“The Holocaust has been an event that’s been in my life for a long time,” Cangiamilla, who is not Jewish, said. “From a very young age, I heard the stories of what they found when they went in there, that they were horrified, not really knowing what they got into, and I heard first-hand accounts from him about it. So I learned about the Holocaust from way early on.” 

Cangiamilla was able to participate in a study abroad class in eastern Europe where he visited Auschwitz and several other concentration camps, a course that was offered as a partnership between UW-Milwaukee, UW-Oshkosh and the Nathan and Esther Pelz Holocaust Education Resource Center, a program of the Milwaukee Jewish Federation. 

During the Vietnam War, Cangiamilla was stationed outside Phnom Penh, Cambodia, the site of a genocide that would kill more than a million people.  

“The certificate is a little bit broader, and that’s why I think it can be included in many other majors, for people that are taking other courses,” Cangiamilla said. “It’s a very important certificate, not just from the Jewish sense, but from a whole overall worldly sense.”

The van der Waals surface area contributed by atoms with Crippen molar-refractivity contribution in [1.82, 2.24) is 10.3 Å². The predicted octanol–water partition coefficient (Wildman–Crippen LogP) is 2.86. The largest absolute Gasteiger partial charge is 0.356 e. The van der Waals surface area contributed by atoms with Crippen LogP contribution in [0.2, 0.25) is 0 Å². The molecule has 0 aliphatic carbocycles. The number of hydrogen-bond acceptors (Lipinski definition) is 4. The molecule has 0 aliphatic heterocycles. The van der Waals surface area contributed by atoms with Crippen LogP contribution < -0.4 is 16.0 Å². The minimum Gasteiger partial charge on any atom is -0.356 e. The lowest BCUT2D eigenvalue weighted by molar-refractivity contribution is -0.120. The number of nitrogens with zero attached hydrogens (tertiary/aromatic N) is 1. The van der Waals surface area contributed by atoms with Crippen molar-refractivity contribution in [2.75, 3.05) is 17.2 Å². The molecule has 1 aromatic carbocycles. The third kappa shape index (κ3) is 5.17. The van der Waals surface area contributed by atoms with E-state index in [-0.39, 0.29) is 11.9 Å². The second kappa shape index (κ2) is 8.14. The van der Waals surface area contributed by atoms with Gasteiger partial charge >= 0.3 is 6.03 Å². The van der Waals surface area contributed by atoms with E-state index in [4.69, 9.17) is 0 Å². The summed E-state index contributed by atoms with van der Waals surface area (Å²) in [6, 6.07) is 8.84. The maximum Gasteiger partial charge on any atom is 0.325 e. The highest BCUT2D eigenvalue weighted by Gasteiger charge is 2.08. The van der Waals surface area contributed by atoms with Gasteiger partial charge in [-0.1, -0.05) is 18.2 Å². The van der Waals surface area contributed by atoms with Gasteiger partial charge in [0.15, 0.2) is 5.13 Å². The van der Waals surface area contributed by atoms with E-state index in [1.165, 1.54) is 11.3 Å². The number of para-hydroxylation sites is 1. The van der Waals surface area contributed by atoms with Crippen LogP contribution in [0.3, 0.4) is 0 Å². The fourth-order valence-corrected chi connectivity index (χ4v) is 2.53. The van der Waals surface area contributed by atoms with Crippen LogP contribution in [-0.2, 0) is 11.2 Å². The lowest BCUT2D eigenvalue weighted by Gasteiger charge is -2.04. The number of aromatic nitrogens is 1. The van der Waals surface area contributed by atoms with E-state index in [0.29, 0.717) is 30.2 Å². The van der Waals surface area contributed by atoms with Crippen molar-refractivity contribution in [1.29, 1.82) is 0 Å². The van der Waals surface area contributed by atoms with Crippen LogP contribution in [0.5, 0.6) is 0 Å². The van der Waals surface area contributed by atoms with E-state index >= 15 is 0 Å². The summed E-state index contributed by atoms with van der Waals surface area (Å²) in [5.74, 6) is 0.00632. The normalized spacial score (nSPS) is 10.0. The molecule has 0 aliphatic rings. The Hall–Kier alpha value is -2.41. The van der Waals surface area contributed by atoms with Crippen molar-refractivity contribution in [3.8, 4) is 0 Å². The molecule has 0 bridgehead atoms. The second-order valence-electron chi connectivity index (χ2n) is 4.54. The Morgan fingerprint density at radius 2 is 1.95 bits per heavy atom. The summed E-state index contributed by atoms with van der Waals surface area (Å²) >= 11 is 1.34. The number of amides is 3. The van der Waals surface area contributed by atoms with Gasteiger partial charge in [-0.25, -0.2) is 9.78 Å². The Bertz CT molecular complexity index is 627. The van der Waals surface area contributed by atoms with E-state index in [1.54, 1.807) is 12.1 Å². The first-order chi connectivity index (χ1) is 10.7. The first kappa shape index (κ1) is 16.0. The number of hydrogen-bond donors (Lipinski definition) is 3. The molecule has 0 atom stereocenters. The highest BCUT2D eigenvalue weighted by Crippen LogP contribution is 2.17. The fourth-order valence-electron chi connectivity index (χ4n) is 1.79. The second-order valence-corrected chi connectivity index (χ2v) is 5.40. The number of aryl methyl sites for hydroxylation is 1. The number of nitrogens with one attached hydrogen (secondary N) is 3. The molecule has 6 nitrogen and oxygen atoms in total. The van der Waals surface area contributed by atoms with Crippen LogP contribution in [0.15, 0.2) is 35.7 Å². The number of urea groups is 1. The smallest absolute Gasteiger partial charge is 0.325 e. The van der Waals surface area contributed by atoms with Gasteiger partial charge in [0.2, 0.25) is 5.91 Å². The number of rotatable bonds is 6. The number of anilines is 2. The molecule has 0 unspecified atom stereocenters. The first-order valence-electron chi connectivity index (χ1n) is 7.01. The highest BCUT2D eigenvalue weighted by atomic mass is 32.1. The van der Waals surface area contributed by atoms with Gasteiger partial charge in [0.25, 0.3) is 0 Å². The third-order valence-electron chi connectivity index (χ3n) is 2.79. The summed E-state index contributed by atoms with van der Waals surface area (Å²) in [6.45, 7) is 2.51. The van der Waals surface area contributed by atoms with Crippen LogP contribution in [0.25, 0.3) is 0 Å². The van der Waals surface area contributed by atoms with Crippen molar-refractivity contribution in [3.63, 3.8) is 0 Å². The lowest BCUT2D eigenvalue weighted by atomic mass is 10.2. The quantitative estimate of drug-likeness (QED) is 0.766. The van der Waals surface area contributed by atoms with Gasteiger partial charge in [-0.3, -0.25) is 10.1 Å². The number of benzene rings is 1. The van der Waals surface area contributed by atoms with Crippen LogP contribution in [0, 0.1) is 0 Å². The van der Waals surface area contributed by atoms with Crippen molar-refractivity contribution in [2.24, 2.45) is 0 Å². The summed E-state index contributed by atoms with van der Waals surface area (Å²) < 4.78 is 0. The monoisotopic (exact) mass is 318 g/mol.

Also a May 2022 graduate, Denise Wadzinski earned the certificate and a major in Jewish studies. She is an online ESL tutor for Israeli adults and was a second-grade teacher at Congregation Emanu-El B’ne Jeshurun. After obtaining the certificate, she is hoping to volunteer with HERC and work with Holocaust survivors. 

“I feel it’s really pressing because we are losing our first-hand accounts every day, and my fear is that once we lose these first-hand accounts, it will become more and more easy for people to discount this and get into Holocaust denial,” Wadzinski said. 

Wadzinski appreciated that the certificate allowed for a broader study of genocides to uncover the commonalities that lead humanity to go down destructive paths. This way, she believes it will help people learn from the mistakes of the past to make progress in the future. 

“It’s really easy, it’s kind of a human trait, to fall into cynicism. By studying this, we learn that we cannot cooperate with these forces of evil. We cannot go down these steps and these paths toward hatred,” Wadzinski said. “As Jews we are called that we have to choose life. So we can’t go down that path.” 

In Baum’s view, the flexible nature and topic of the program attracts students who are looking to come out of their education with a deeper connection with the world like Cangiamilla and Wadzinski.